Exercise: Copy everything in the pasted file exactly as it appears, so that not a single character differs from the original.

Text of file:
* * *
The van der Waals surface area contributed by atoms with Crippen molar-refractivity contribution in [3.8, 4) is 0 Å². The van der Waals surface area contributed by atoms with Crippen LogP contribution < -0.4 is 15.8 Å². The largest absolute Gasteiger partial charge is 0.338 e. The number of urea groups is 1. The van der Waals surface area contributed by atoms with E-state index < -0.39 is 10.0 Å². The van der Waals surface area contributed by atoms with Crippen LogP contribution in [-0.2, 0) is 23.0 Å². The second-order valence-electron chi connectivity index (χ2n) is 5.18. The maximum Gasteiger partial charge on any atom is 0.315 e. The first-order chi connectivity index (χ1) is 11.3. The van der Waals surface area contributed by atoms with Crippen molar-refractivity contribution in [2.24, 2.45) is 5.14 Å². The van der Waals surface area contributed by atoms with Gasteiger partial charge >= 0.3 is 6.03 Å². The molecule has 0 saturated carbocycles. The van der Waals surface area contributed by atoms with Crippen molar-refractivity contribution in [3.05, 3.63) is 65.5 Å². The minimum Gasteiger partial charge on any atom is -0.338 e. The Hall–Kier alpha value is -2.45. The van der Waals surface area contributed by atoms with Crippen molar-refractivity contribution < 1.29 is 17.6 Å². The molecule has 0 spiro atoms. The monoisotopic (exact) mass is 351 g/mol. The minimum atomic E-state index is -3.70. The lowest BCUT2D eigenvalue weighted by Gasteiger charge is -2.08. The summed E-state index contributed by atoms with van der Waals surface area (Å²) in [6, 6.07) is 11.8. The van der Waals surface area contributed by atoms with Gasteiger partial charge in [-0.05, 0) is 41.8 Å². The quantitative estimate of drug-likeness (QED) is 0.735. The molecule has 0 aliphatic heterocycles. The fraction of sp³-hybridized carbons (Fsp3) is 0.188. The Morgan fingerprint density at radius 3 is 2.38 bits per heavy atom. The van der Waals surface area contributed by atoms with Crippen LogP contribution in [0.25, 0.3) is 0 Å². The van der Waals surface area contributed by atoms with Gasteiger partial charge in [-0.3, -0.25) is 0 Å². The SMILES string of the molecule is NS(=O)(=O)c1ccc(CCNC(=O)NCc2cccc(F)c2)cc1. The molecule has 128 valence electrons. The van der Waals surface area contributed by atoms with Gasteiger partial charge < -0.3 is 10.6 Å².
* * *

The van der Waals surface area contributed by atoms with Crippen molar-refractivity contribution in [3.8, 4) is 0 Å². The van der Waals surface area contributed by atoms with Crippen LogP contribution < -0.4 is 15.8 Å². The largest absolute Gasteiger partial charge is 0.338 e. The number of urea groups is 1. The van der Waals surface area contributed by atoms with E-state index < -0.39 is 10.0 Å². The van der Waals surface area contributed by atoms with Crippen LogP contribution in [-0.2, 0) is 23.0 Å². The second-order valence-electron chi connectivity index (χ2n) is 5.18. The maximum Gasteiger partial charge on any atom is 0.315 e. The first-order chi connectivity index (χ1) is 11.3. The van der Waals surface area contributed by atoms with Crippen molar-refractivity contribution in [2.24, 2.45) is 5.14 Å². The van der Waals surface area contributed by atoms with Gasteiger partial charge >= 0.3 is 6.03 Å². The molecule has 0 saturated carbocycles. The van der Waals surface area contributed by atoms with Crippen molar-refractivity contribution in [3.05, 3.63) is 65.5 Å². The minimum Gasteiger partial charge on any atom is -0.338 e. The Hall–Kier alpha value is -2.45. The van der Waals surface area contributed by atoms with Crippen molar-refractivity contribution < 1.29 is 17.6 Å². The molecule has 0 spiro atoms. The monoisotopic (exact) mass is 351 g/mol. The minimum atomic E-state index is -3.70. The lowest BCUT2D eigenvalue weighted by Gasteiger charge is -2.08. The summed E-state index contributed by atoms with van der Waals surface area (Å²) in [6, 6.07) is 11.8. The van der Waals surface area contributed by atoms with Gasteiger partial charge in [-0.05, 0) is 41.8 Å². The quantitative estimate of drug-likeness (QED) is 0.735. The molecule has 0 aliphatic heterocycles. The fraction of sp³-hybridized carbons (Fsp3) is 0.188. The Morgan fingerprint density at radius 3 is 2.38 bits per heavy atom. The van der Waals surface area contributed by atoms with Crippen LogP contribution in [0.25, 0.3) is 0 Å². The van der Waals surface area contributed by atoms with Gasteiger partial charge in [-0.3, -0.25) is 0 Å². The SMILES string of the molecule is NS(=O)(=O)c1ccc(CCNC(=O)NCc2cccc(F)c2)cc1. The molecule has 128 valence electrons. The van der Waals surface area contributed by atoms with Gasteiger partial charge < -0.3 is 10.6 Å².